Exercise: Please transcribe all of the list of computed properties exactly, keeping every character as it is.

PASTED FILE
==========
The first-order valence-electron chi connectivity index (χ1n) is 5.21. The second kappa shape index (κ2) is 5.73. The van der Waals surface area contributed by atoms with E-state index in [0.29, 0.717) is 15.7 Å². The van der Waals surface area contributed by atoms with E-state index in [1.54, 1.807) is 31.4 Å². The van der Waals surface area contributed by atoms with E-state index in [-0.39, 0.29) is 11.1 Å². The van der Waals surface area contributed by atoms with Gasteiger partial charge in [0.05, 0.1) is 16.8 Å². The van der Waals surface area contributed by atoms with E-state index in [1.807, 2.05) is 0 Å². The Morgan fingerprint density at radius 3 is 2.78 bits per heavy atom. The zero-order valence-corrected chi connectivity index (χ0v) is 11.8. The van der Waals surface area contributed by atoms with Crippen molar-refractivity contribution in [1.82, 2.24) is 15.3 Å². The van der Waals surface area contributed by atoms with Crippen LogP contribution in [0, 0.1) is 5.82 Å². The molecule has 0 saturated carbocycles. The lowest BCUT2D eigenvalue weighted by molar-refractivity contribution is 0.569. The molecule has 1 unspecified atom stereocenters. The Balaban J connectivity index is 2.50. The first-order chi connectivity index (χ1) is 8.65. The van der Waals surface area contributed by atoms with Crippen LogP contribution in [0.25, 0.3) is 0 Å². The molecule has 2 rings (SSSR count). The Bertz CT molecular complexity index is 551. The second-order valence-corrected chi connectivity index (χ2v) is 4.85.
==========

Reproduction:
The first-order valence-electron chi connectivity index (χ1n) is 5.21. The second kappa shape index (κ2) is 5.73. The van der Waals surface area contributed by atoms with E-state index in [0.29, 0.717) is 15.7 Å². The van der Waals surface area contributed by atoms with E-state index in [1.54, 1.807) is 31.4 Å². The van der Waals surface area contributed by atoms with E-state index in [-0.39, 0.29) is 11.1 Å². The van der Waals surface area contributed by atoms with Gasteiger partial charge in [0.05, 0.1) is 16.8 Å². The van der Waals surface area contributed by atoms with E-state index in [1.807, 2.05) is 0 Å². The Morgan fingerprint density at radius 3 is 2.78 bits per heavy atom. The zero-order valence-corrected chi connectivity index (χ0v) is 11.8. The van der Waals surface area contributed by atoms with Crippen molar-refractivity contribution in [1.82, 2.24) is 15.3 Å². The van der Waals surface area contributed by atoms with Crippen LogP contribution in [0, 0.1) is 5.82 Å². The molecule has 0 saturated carbocycles. The lowest BCUT2D eigenvalue weighted by molar-refractivity contribution is 0.569. The molecule has 1 unspecified atom stereocenters. The Balaban J connectivity index is 2.50. The first-order chi connectivity index (χ1) is 8.65. The van der Waals surface area contributed by atoms with Crippen LogP contribution in [0.25, 0.3) is 0 Å². The molecule has 2 rings (SSSR count). The Bertz CT molecular complexity index is 551. The second-order valence-corrected chi connectivity index (χ2v) is 4.85.